This is a book about a talking chicken. Please be warned though, that this is certainly no children’s tale. It is an alternate history of the world, very similar to the one we inhabit right now, except for one teensy incident: all at once, every chicken in the world became sentient.
How this happened is never explained, nor is it really germane to the story, which focuses on the outcome for both species when humans are suddenly confronted with beings that have a consciousness equal to their own, along with the use of language to express themselves. The story is told through the lens of Jake Gallo, a chicken, who is one very angry bird. He simultaneously hates humans and desires to be accepted by them, and his state of constant conflict within himself and with the world further feeds his anger. His sister works side-by-side with humans as a nurse and sees acceptance and collaboration between the two species, but Jake sees only discord. Overhearing youths joking about things “tasting like chicken” and threatening to roast his kind certainly does nothing to dispel his beliefs.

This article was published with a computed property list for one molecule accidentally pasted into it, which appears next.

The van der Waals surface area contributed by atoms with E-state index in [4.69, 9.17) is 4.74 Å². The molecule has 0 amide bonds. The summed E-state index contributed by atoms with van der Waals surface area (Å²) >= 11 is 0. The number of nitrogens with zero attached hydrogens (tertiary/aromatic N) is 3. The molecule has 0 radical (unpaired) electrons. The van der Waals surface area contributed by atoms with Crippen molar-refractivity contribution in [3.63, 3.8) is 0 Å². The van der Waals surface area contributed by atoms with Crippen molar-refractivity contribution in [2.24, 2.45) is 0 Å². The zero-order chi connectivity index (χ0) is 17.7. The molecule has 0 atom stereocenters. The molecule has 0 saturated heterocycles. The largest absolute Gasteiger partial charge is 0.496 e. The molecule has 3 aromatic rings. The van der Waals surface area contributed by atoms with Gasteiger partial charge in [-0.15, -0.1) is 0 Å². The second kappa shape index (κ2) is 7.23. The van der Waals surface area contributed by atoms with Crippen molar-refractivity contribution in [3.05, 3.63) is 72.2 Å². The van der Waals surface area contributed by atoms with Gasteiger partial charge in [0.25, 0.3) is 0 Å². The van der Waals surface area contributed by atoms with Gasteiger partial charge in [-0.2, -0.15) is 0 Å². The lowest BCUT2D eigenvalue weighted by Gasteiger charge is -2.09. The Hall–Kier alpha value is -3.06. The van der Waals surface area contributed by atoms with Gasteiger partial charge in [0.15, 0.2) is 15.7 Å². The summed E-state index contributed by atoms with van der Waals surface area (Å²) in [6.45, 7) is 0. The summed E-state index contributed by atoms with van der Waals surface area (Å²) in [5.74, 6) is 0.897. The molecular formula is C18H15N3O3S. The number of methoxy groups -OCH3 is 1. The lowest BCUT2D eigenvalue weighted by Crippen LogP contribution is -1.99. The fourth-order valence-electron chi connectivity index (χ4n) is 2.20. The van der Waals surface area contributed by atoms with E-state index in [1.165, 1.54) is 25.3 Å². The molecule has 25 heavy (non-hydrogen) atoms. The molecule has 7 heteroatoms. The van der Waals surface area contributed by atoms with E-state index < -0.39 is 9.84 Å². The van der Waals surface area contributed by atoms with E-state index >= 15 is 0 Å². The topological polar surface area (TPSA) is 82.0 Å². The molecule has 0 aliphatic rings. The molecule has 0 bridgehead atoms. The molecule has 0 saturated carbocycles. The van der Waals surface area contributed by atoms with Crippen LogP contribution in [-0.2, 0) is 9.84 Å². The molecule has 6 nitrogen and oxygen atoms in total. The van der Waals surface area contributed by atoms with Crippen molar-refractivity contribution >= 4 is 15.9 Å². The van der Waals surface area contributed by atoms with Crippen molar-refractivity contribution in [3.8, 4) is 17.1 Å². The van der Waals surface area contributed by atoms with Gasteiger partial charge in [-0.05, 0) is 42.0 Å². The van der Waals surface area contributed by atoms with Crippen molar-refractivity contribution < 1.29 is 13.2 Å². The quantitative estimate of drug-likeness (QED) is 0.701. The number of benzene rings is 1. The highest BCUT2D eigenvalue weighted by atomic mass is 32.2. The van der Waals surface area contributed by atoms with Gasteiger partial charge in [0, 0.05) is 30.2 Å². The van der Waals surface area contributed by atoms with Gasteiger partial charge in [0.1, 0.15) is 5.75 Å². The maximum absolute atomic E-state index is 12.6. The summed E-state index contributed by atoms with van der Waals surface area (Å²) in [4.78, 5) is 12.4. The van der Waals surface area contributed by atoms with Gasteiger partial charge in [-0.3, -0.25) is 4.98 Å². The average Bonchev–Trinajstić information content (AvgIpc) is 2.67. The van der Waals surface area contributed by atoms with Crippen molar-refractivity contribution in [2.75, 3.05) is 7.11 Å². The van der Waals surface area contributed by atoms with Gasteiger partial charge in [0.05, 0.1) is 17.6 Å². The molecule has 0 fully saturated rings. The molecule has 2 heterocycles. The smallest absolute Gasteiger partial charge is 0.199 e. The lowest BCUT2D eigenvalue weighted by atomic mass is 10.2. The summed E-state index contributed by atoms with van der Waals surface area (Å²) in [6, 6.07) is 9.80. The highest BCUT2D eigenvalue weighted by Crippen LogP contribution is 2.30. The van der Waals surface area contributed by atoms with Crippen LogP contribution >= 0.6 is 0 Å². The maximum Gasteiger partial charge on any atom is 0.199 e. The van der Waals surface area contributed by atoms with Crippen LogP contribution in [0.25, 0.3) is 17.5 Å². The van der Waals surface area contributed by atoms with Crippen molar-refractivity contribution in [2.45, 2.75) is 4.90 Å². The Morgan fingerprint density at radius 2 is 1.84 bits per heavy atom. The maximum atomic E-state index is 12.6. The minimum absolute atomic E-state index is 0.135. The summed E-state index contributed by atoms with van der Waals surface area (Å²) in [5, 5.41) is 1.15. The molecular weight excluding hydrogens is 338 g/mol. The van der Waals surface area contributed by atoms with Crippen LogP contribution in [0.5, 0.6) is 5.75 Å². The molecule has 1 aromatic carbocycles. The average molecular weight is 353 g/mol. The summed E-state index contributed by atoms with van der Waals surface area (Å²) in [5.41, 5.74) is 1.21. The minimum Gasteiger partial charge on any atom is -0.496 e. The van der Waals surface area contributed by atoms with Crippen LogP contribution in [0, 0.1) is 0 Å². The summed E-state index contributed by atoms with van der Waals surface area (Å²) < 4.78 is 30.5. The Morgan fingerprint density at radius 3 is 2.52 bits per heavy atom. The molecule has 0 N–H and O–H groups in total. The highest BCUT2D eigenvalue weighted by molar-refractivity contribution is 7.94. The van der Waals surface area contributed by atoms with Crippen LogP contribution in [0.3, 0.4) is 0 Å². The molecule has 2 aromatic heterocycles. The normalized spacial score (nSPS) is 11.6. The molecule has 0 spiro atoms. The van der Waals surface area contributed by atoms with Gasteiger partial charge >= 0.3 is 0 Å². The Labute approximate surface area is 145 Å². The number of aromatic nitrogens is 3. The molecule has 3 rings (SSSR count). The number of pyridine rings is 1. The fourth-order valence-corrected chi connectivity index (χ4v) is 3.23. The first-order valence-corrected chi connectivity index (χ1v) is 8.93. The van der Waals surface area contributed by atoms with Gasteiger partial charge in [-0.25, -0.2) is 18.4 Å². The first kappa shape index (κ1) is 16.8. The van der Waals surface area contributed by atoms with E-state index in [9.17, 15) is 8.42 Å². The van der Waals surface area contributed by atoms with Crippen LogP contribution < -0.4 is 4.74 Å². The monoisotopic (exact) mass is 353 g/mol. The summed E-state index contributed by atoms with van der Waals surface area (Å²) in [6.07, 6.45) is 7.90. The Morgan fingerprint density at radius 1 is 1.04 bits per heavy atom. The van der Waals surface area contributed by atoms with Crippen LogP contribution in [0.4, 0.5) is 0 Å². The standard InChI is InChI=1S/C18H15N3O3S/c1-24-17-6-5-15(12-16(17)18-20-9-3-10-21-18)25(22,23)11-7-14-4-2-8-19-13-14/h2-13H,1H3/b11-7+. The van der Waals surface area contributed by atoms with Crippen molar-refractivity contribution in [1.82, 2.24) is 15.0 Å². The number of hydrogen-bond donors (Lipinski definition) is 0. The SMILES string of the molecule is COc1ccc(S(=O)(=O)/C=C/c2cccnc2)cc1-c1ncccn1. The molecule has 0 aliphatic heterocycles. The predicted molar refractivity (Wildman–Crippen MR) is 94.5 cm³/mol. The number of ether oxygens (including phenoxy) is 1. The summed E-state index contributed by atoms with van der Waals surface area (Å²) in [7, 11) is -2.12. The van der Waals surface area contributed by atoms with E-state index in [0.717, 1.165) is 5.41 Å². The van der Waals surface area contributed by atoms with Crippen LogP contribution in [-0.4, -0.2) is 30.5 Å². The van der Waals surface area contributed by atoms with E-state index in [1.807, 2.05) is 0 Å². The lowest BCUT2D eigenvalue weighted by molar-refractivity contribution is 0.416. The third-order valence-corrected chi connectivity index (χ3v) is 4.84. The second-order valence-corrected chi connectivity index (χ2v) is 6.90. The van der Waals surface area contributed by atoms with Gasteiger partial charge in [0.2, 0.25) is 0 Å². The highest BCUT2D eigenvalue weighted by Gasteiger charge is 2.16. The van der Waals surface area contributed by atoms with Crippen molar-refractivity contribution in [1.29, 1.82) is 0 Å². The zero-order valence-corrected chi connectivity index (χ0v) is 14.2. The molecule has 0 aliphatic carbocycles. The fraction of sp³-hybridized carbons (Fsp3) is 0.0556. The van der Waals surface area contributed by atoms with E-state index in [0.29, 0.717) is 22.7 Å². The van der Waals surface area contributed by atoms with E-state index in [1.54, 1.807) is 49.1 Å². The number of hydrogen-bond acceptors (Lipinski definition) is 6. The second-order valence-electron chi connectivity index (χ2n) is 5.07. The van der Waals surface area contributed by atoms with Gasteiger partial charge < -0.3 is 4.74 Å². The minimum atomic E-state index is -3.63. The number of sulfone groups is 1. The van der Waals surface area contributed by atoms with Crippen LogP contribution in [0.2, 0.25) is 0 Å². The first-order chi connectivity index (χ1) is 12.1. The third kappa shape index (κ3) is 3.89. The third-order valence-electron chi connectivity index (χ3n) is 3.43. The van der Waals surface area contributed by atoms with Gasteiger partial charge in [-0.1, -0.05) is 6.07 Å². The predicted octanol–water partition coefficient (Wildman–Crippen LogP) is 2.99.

Jake travels back to the family home to visit his ailing father, Elmer. Upon his father’s death, Jake is given the diary that Elmer wrote in throughout his life, starting with his first night of consciousness. Via his father’s diary entries and through conversations with his mother and a longtime family friend, a human farmer named Ben, Jake explores the violence experienced by those first chickens and their struggle for equal rights. And there is plenty of carnage, with both species reacting to the changes with understandable levels of anger and fear. But like most conflicts, there are those who passionately fight for peace and an end to the brutality. Only if society can listen to the voices of amity and silence the voices of discord will the struggle end for both species.
Tragic, thoughtful, and engrossing, Elmer is a remarkable book. It explores pride, lost histories, and the legacy of abuse and violence, counterbalanced by a vein of thoughtful humor. Though images like a chicken wearing a three-piece suit are intentionally amusing, the humor never dips into slap-stick. Gerry Alanguilan somehow manages to make the faces and body language of the chickens display a wide range of emotions that are never cartoonish. Recommended to fantasy and graphic novel readers.
Search the WRL catalog for Elmer.